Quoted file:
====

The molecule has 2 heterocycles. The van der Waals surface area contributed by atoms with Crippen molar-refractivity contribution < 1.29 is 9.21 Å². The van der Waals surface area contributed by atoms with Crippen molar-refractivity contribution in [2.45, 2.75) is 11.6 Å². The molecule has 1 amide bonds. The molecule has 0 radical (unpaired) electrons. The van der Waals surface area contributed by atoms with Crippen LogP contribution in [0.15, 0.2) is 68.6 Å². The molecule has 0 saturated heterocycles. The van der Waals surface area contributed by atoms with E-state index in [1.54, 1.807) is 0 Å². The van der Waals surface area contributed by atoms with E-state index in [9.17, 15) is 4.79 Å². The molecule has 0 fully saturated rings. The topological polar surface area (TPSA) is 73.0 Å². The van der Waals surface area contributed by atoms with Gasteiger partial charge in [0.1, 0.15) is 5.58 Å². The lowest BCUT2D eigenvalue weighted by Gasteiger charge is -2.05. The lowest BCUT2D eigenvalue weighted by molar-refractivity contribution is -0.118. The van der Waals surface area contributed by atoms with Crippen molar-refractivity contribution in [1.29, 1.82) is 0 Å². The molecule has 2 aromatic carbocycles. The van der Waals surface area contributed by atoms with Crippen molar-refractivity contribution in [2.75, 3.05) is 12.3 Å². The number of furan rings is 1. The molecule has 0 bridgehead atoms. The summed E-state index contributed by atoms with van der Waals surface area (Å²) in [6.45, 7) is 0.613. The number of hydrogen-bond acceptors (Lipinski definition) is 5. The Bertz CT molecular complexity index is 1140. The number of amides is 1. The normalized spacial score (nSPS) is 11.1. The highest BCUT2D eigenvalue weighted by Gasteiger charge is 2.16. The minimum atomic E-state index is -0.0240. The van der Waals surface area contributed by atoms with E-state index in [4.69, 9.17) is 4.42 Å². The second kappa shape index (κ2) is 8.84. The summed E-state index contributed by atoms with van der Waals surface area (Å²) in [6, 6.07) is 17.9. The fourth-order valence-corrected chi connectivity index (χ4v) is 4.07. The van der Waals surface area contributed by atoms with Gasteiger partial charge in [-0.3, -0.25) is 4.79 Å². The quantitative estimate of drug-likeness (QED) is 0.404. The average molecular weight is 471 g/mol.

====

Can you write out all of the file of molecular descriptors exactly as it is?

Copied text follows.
The molecule has 2 heterocycles. The van der Waals surface area contributed by atoms with Crippen molar-refractivity contribution < 1.29 is 9.21 Å². The van der Waals surface area contributed by atoms with Crippen molar-refractivity contribution in [2.45, 2.75) is 11.6 Å². The molecule has 1 amide bonds. The molecule has 0 radical (unpaired) electrons. The van der Waals surface area contributed by atoms with Crippen LogP contribution in [0.15, 0.2) is 68.6 Å². The molecule has 0 saturated heterocycles. The van der Waals surface area contributed by atoms with E-state index in [1.54, 1.807) is 0 Å². The van der Waals surface area contributed by atoms with E-state index in [9.17, 15) is 4.79 Å². The molecule has 0 fully saturated rings. The topological polar surface area (TPSA) is 73.0 Å². The van der Waals surface area contributed by atoms with Gasteiger partial charge in [0.1, 0.15) is 5.58 Å². The lowest BCUT2D eigenvalue weighted by Gasteiger charge is -2.05. The lowest BCUT2D eigenvalue weighted by molar-refractivity contribution is -0.118. The van der Waals surface area contributed by atoms with Crippen molar-refractivity contribution in [1.29, 1.82) is 0 Å². The molecule has 2 aromatic carbocycles. The van der Waals surface area contributed by atoms with Crippen molar-refractivity contribution in [2.75, 3.05) is 12.3 Å². The number of furan rings is 1. The molecule has 0 bridgehead atoms. The summed E-state index contributed by atoms with van der Waals surface area (Å²) in [6.45, 7) is 0.613. The number of hydrogen-bond acceptors (Lipinski definition) is 5. The Bertz CT molecular complexity index is 1140. The number of amides is 1. The normalized spacial score (nSPS) is 11.1. The highest BCUT2D eigenvalue weighted by Gasteiger charge is 2.16. The minimum atomic E-state index is -0.0240. The van der Waals surface area contributed by atoms with E-state index in [4.69, 9.17) is 4.42 Å². The second kappa shape index (κ2) is 8.84. The summed E-state index contributed by atoms with van der Waals surface area (Å²) in [6, 6.07) is 17.9. The fourth-order valence-corrected chi connectivity index (χ4v) is 4.07. The van der Waals surface area contributed by atoms with Gasteiger partial charge in [-0.3, -0.25) is 4.79 Å². The quantitative estimate of drug-likeness (QED) is 0.404. The average molecular weight is 471 g/mol.